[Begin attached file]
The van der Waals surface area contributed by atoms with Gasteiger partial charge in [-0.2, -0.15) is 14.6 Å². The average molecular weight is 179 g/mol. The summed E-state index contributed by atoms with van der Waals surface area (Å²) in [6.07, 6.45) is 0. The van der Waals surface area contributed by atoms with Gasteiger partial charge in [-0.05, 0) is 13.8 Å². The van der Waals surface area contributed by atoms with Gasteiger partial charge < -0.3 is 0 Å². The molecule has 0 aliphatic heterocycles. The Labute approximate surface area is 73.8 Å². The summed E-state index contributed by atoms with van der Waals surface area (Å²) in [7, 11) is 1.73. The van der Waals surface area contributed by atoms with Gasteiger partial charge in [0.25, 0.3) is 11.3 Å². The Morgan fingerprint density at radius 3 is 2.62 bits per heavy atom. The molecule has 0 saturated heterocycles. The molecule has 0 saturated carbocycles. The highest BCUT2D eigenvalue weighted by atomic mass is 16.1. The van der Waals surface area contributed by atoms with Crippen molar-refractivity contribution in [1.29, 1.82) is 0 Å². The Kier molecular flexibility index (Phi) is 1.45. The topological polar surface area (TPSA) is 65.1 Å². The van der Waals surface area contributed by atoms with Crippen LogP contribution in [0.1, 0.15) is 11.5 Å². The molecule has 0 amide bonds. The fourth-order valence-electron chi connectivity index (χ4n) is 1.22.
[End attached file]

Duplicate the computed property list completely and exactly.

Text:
The van der Waals surface area contributed by atoms with Gasteiger partial charge in [-0.2, -0.15) is 14.6 Å². The average molecular weight is 179 g/mol. The summed E-state index contributed by atoms with van der Waals surface area (Å²) in [6.07, 6.45) is 0. The van der Waals surface area contributed by atoms with Gasteiger partial charge in [-0.05, 0) is 13.8 Å². The van der Waals surface area contributed by atoms with Gasteiger partial charge < -0.3 is 0 Å². The molecule has 0 aliphatic heterocycles. The Labute approximate surface area is 73.8 Å². The summed E-state index contributed by atoms with van der Waals surface area (Å²) in [7, 11) is 1.73. The van der Waals surface area contributed by atoms with Gasteiger partial charge in [0.25, 0.3) is 11.3 Å². The Morgan fingerprint density at radius 3 is 2.62 bits per heavy atom. The molecule has 0 saturated heterocycles. The molecule has 0 saturated carbocycles. The highest BCUT2D eigenvalue weighted by atomic mass is 16.1. The van der Waals surface area contributed by atoms with Crippen molar-refractivity contribution in [1.29, 1.82) is 0 Å². The Kier molecular flexibility index (Phi) is 1.45. The topological polar surface area (TPSA) is 65.1 Å². The van der Waals surface area contributed by atoms with Crippen LogP contribution in [0.1, 0.15) is 11.5 Å². The molecule has 0 amide bonds. The fourth-order valence-electron chi connectivity index (χ4n) is 1.22.